The Essential Top Ten André Rieu Tracks to Enchant Your Musical Journey

ByQuyen Anne

Aug 15, 2023

Light the candles, cut the cake, and sing a lusty Happy Birthday (but in triple time, of course). André Rieu, aka ‘The Waltz King’, is celebrating not just his birthday but his ever-growing success. His discs still keep flying off the shelves (40 million sold, and still counting), and the broadcast of his 2018 Maastricht Concert was the biggest cinema music event of all time. So as the Maestro of the Masses steps into another year, let’s take a look at some of the highlights of his extraordinary career.

10:  Tales From The Vienna Woods

Where better to start this round-up than on Rieu’s home turf with a cast iron hit by Johann Strauss II? This fantastic waltz, recalling the folk music of the inhabitants of the Vienna Woods, features a virtuoso part for zither and has bags of energy.

André Rieu – Tales from the Vienna Woods

9:  Highland Cathedral

By all rights, this piece shouldn’t really work at all. A bagpipe melody, composed by two German musicians, for some Highland Games held in their native land… it’s all rather confusing in a geographical sense. But the majestic simplicity of the tune, and the opulent arrangement played by André Rieu’s orchestra, somehow combine to give it that magical and irresistible oomph which he conjures so often.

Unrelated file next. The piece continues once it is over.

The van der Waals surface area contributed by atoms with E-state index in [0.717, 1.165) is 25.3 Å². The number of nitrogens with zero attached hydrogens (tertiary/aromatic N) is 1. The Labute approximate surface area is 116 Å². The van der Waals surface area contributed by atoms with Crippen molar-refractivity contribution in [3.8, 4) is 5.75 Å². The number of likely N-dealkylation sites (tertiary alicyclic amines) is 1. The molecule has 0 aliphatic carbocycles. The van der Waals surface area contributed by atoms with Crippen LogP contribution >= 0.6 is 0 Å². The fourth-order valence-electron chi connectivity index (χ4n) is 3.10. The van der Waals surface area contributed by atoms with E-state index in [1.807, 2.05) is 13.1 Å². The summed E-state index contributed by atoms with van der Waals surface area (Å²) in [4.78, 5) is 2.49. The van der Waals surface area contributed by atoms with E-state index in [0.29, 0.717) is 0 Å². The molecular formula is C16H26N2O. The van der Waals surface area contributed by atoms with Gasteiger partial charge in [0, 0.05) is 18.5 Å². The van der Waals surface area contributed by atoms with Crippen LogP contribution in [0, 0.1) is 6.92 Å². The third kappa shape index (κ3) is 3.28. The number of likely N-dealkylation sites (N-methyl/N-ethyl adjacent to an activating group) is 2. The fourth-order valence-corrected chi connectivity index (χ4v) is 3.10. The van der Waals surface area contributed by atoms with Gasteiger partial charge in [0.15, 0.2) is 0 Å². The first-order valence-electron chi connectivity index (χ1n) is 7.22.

André Rieu – Highland Cathedral

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8:  Waltzing Matilda

Despite the title, the unofficial national anthem of Australia is not a waltz at all. The phrase ‘to waltz’ means ‘to travel on foot’, and a ‘matilda’ is a swag-bag. But André Rieu brings all his charm to bear on the simple tune, which is one of his best tracks, and when he performed it in Australia he had the audience in floods, waltz or not.

André Rieu – Waltzing Matilda, live in Australia

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7:  The Radetzky March

Although Johann Strauss Senior (father of ‘Blue Danube’ Strauss Junior) was the Waltz King of his day, he proved he could turn his hand to works in duple-time sometimes too. ‘The Radetzky March’ was written in 1848 to celebrate a military victory by Field Marshal Joseph Radetzky von Radetz, and instantly became an enormous smash hit. The swagger and high spirits seem to suggest high-kicking chorus girls more than soldiers on a parade ground, but that doesn’t seem to faze Rieu.

André Rieu – Radetzky March

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6:  Edelweiss

An Austrian friend of mine once marvelled at how perfectly the American musical partnership of Rodgers (composer) and Hammerstein (lyricist) had captured her compatriots’ national sensibility in The Sound Of Music – but most especially in the folk-like number ‘Edelweiss’. André Rieu turns the Von Trapp family hit into a violin solo, but it loses none of its charm on the way.

André Rieu – Edelweiss


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5:  Les Patineurs